But in a sign of the bruised pride and humiliation felt in India, Khurshid reiterated calls for the visa fraud case against the diplomat to be withdrawn and branded her treatment as "terrible".

"We have asked for the case to be dropped and withdrawn ... we are not convinced that there are legitimate grounds for pursuing it," Khurshid told foreign journalists.

"I cannot believe if a US senator was arrested he would be put through this behaviour....I would rather not prejudge. Let us allow the American government to respond."

Kerry tried to end the row in a phone call to India's national security adviser on Wednesday, expressing regret and stressing concern that the issue not be allowed to hurt a "vital relationship."

Comment: American empire's treatment of arrested people are barbaric. Interestingly, every body is protesting about the treatment of one indian diplomat but not about countless other victims. It's all because of coming general election and no indian political party wants to lose woman vote bank. After elections, neither ruling party nor the opposition party cares for it. US knows about it and trying to pacify Indians with comments of regret for now. It is politics as usual folks!.

Eye 1

U.S. Border Patrol: Degrading people, one body cavity at a time.

drug-sniffing dog
In a case eerily similar to David Eckert's humiliating ordeal at the hands of cops in Deming, New Mexico, a federal lawsuit charges U.S. Border Patrol agents with subjecting a U.S. citizen to six hours of degrading and fruitless body cavity searches based on an alleged alert by a drug-sniffing dog.

The lawsuit, filed yesterday by the ACLU chapters in Texas and New Mexico, says the plaintiff, a 54-year-old New Mexico resident identified in the complaint as Jane Doe, was crossing the bridge between Ciudad Juarez, Mexico, and El Paso after visiting a family friend last December when she was chosen at random for "additional screening."

This "secondary inspection" involved a pat-down during which an agent "inserted her finger in the crevice of Ms. Doe's buttocks" - a rather startling incursion inasmuch as the agents at this point had no basis to suspect that the woman was carrying contraband. But they were just getting started.

Comment: As long as society allows such dehumanizing practices to continue, perhaps it should cease describing itself as 'civilized'. Once you know, your silence becomes complicity.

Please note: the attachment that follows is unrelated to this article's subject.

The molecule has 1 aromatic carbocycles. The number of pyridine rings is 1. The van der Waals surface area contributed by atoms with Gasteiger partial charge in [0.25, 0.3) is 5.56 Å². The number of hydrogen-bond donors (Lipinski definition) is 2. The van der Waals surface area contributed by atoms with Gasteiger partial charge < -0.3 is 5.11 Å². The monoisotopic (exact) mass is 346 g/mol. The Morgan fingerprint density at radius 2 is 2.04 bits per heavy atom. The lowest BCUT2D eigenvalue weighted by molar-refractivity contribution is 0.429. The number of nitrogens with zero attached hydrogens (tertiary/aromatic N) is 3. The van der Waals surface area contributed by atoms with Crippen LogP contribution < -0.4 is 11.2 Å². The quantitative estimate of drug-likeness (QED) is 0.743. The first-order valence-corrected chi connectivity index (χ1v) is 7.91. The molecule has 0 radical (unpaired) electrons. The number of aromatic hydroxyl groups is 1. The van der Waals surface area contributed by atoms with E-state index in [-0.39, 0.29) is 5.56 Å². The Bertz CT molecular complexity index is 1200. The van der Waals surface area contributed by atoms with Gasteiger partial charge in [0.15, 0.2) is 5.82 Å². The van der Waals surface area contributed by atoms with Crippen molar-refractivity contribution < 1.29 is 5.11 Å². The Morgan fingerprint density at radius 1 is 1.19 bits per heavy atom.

Seattle gunman wrestled to ground by bus passengers

CCTV captures the moment a gun-wielding man is disarmed by fellow passengers on a bus in Seattle. The hooded figure points the firearms in the face of a man before he is brought to the ground by the man and two others on the bus. A 19-year-old has pleaded not guilty to charges of robbery and attempted robbery

Source: Youtube

Comment: Power to the People!


Psychopath? One of U.S. government's highest-paid officials commits massive fraud, says lying to people gave him 'a rush'

© U.S. DoJ
Human or... something else? John Beale is set to be sentenced by a federal judge on Wednesday, Dec. 18.
The EPA's highest-paid employee and a leading expert on climate change was sentenced to 32 months in federal prison Wednesday for lying to his bosses and saying he was a CIA spy working in Pakistan so he could avoid doing his real job.

John C. Beale's crimes were "inexplicable" and "unbelievably egregious," said Judge Ellen Huvelle in imposing the sentence in a Washington. D.C. federal court. Beale has also agreed to pay $1.3 million in restitution and forfeiture to the government.

Beale said he was ashamed of his lies about working for the CIA, a ruse that, according to court records, began in 2000 and continued until early this year.

"Why did I do this? Greed - simple greed - and I'm ashamed of that greed," Beale told the court. He also said it was possible that he got a "rush" and a "sense of excitement" by telling people he was worked for the CIA. "It was something like an addiction," he said.

Beale pled guilty in September to bilking the government out of nearly $1 million in salary and other benefits over a decade. He perpetrated his fraud largely by failing to show up at the EPA for months at a time, including one 18-month stretch starting in June 2011 when he did "absolutely no work," as his lawyer acknowledged in a sentencing memo filed last week.

Comment: Pretending to work for the cult of intelligence is a classic con-game that many U.S.-based psychopaths have been pulling for decades now.


How a criminal record keeps Americans jobless for life

Luis Rivera had some peace of mind for about five months, from late fall of 2010 through early spring of the following year. That's the closest thing he's seen to financial stability in more than twenty years.

"I got hired for a wonderful job. It was a clerk/porter/doorman position at a high-rise classical building in the East Village," he recalls wistfully. Rivera, 44, has a wife of twenty-five years and three teenage daughters. They live up in East Harlem, where the Puerto Rican - born New Yorker grew up and has spent much of his life. He's ferociously proud of his marriage and children; his back straightens and his tone turns serious when he talks about his family, like a man who's managed to achieve something he's been told he can't accomplish. Yet looking back on those five months as a jack-of-all-services for wealthy downtown hipsters, Rivera still gets excited about an opportunity that tore him away from home at all hours.

"When they needed somebody, they would call me in the middle of the night and I would say, 'Yes!' Because I needed a job. And the pay was excellent," he brags, pointing to his $17 hourly wage for part-time work. "I was next to be hired in a position there permanently."

The new position held promise that Rivera could finally work just one legit job - on the books, with steady hours and a steady paycheck - rather than hustling to piece together part-time informal work, as he's done his entire adult life. But that promise hadn't yet been realized. He was still at the mercy of his employer's whims. If they called, he worked; if not, he didn't. So when the superintendent of a building across the street mentioned that his crew was looking for part-time help as well, Rivera put in his name. While applying, he was honest to a fault.